fulfills a promise Kidjo made after winning one of her Grammy Awards: ‘The new generation of artists coming from Africa are going to take you by storm, and the time has come.’ The album was sparked from a newly heightened awareness of her own musical legacy: ‘For many years I was mostly just focused on creating music that makes me happy and that’s true to who I am, but over time I started to realize the impact that my songs have had on the younger generations. This album came from thinking about how we can build from that, and start pushing things forward together.’ To that end, Mother Nature confronts such pressing issues as racial inequity and the climate crisis, once again proving the longtime activist’s rare power to transform complex subject matter into music that’s radiantly joyful.

Personal and political

A song revealing Kidjo’s gift for gracefully merging the personal and political, Mother Nature’s title track emerges as a groove-heavy call to action against climate change (‘Mother Nature has a way of warning us/A time bomb set on a lost countdown/Do you hear it, will you stop it, won’t you listen?’). ‘I want this record to inspire people to think about their connection to Mother Nature, and how dear this Earth is to us,’ says Kidjo, who penned the track with her husband/collaborator Jean Hébrail and songwriter Jennifer Decilveo. ‘Without nature, we don’t exist—it nurtures us, it nourishes us, and it does that with absolutely no judgement. And even though nature is under attack from our industries, She’s still always so generous.’

Dignity

For the song ‘Dignity’, Kidjo pairs up with Nigerian singer/songwriter Yemi Alade for a powerful anthem inspired by the youth-led movement to disband the Special Anti-Robbery Squad (aka SARS, an infamously corrupt unit in the Nigerian Police Force). In bringing the soul-stirring track to life, Alade worked off a demo of Kidjo’s and added her first-hand perspective as an activist directly involved with the anti-SARS effort. ‘Many people think that police brutality only happens in America, but it’s everywhere,’ says Kidjo. ‘This song is against brutality, but it’s also about how we need to treat each other with dignity, treat nature with dignity, and treat ourselves with dignity.’

In her glorious push to galvanize her audience into fighting for a brighter world, Kidjo also delivers such powerhouse tracks as ‘Do Yourself,’ that arose in a fiery collaboration with Grammy Award winning Nigerian singer/songwriter/rapper Burna Boy. ‘The idea behind this song is that if we don’t fix our continent, no one’s going to fix it for us,’ says Kidjo. ‘We’re the ones who need to put in the work to create a better future for everyone.’ With its luminous textures and visceral percussion, ‘Do Yourself’ draws much of its impact from the palpable chemistry the two musicians first displayed on ‘Different’ (a cut from Burna Boy’s 2019 album African Giant, also featuring Damian Marley). ‘There’s something so crazy and infectious about all of Burna Boy’s grooves,’ notes Kidjo. ‘They take your head from south to north, and that’s exactly what I like.’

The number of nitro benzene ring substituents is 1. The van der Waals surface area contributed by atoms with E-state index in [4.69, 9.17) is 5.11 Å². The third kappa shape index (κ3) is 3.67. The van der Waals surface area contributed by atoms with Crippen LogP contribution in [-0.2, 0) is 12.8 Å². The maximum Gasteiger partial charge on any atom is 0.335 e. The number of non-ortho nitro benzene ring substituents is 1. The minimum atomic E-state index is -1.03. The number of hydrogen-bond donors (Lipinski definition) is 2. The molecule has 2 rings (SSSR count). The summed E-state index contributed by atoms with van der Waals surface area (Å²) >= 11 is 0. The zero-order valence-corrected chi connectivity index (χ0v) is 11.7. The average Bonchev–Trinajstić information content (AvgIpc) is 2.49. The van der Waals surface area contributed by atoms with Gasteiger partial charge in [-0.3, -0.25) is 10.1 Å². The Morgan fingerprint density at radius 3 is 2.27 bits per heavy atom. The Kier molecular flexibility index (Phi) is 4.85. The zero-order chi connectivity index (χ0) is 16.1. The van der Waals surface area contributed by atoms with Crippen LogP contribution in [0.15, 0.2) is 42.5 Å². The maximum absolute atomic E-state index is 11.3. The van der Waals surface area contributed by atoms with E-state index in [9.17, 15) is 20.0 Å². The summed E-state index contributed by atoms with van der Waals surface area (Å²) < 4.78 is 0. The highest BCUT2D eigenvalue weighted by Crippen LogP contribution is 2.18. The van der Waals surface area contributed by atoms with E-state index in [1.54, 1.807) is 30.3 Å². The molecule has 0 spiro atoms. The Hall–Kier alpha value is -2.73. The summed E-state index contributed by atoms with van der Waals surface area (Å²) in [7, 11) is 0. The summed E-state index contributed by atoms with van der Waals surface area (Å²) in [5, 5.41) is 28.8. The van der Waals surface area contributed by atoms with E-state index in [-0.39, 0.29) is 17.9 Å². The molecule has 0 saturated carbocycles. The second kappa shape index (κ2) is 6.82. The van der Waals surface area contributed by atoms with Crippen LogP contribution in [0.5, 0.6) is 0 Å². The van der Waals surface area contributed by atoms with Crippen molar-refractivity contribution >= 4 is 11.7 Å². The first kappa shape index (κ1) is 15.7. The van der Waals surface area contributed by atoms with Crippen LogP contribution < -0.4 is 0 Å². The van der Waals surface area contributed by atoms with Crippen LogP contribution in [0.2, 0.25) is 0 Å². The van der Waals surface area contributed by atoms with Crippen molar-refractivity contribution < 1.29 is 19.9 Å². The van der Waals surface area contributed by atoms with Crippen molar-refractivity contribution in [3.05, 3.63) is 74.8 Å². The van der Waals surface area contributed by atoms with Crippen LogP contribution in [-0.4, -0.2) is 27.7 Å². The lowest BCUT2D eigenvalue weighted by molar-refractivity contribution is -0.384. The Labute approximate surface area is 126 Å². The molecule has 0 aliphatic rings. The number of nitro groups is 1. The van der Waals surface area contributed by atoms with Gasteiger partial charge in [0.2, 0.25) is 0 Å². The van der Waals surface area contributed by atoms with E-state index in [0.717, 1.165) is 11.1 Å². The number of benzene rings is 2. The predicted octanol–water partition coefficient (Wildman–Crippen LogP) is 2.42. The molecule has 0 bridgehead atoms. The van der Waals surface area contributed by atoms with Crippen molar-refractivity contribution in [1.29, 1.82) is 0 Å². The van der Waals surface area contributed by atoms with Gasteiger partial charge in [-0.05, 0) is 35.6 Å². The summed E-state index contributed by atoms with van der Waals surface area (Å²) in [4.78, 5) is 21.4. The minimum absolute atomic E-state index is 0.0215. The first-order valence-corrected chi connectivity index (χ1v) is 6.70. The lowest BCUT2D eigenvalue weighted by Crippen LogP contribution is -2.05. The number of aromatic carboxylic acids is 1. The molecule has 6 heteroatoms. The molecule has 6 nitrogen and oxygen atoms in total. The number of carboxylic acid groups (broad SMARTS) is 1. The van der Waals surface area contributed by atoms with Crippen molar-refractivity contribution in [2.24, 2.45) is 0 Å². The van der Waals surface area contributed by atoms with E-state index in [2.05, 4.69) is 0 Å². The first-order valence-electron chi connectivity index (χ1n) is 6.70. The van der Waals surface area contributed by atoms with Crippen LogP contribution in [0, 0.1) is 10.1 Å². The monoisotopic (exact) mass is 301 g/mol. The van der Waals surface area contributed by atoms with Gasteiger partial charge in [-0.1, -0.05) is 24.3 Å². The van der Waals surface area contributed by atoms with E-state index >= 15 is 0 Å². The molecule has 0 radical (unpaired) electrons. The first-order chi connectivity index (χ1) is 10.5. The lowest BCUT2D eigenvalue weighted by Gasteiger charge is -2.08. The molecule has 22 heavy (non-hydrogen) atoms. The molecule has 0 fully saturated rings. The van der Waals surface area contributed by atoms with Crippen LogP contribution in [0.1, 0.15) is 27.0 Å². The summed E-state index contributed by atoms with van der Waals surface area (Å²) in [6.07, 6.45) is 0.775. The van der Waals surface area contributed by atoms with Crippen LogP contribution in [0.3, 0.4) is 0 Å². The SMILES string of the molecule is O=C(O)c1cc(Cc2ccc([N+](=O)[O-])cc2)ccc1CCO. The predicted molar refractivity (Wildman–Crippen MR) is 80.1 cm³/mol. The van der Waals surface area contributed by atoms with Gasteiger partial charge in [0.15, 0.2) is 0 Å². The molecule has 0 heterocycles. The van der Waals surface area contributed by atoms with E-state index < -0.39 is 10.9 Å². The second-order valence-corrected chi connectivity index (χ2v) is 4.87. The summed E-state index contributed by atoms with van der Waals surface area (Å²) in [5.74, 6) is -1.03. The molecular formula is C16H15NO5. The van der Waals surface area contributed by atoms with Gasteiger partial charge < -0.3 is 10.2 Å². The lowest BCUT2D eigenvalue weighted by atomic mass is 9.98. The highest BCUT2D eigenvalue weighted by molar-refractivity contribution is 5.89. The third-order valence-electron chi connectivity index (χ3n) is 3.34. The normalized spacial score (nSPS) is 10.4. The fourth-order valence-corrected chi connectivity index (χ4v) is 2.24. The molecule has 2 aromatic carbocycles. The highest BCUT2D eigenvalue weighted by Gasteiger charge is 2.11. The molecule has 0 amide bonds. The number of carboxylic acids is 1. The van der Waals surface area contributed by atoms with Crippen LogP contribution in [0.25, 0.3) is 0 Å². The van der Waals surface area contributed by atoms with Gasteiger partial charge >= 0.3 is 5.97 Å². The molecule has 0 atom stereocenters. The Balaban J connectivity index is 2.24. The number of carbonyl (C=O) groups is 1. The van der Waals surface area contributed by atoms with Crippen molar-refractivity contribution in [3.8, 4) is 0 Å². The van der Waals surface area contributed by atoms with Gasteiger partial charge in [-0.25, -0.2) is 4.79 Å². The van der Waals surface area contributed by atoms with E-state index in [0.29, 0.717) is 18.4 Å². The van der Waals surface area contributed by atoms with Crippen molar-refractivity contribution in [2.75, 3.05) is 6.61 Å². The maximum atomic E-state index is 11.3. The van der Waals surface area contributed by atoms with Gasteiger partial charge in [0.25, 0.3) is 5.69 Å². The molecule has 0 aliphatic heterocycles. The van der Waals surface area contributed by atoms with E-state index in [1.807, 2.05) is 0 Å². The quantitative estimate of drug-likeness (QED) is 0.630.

Independence

Other songs on the album, like Take It Or Leave It and Free and Equal take inspiration from the Declaration of Independence - the idea that all people are created equal - and the Black Lives Matter movement. The song Africa, using a sample from Salif Keita’s song Africa, refers to the 60th anniversary of 17 African countries gaining independence from France. ‘This happened just two weeks after I was born. The question the song is asking is, ‘Are we really independent?’’

For Kidjo, the making of Mother Nature provided a much-needed lifeline in the midst of the pandemic. ‘The togetherness, the sisterhood, the humanity I felt from all these collaborations gave me so much strength,’ she says. ‘Somehow the fact that we weren’t in the same room brought even more urgency to the performance and reminded us that — if we want to get back to some normalcy — we need everyone to sing and dance.’ And in sharing the album with the world, Kidjo hopes that her songs might inspire the kind of togetherness that ultimately leads to transcendent change. ‘This album is a love letter to Mother Earth and all the values we hold dear: truth, trust, love, connection,’ says Kidjo. ‘If there’s anything the pandemic has taught us, it’s that we are all a part of the same ecosystem—this planet is all we have. For our own survival, we need to recognize the humanity that we all share and learn how to live together. There’s just no other way.’

Read less
  • © Fabrice Mabillot (Angélique Kidjo)

  • © Rinse Fokkema (Jeangu Macrooy)

  • Bolodjo Plus - Zeynab Abib

    © Zeynab Abib

  • © Blue Lab Beats

Meet Angélique Kidjo

Meet Angélique Kidjo

The French-Beninese singer Angélique Kidjo is associate artist of this year’s Holland Festival, together with theatre director Nicolas Stemann. Shows to be featured at the festival in June are Mother Nature, Yemandja and Ifé.

Watch our conversation with Angélique here and click here to read a conversation about her work and motivations.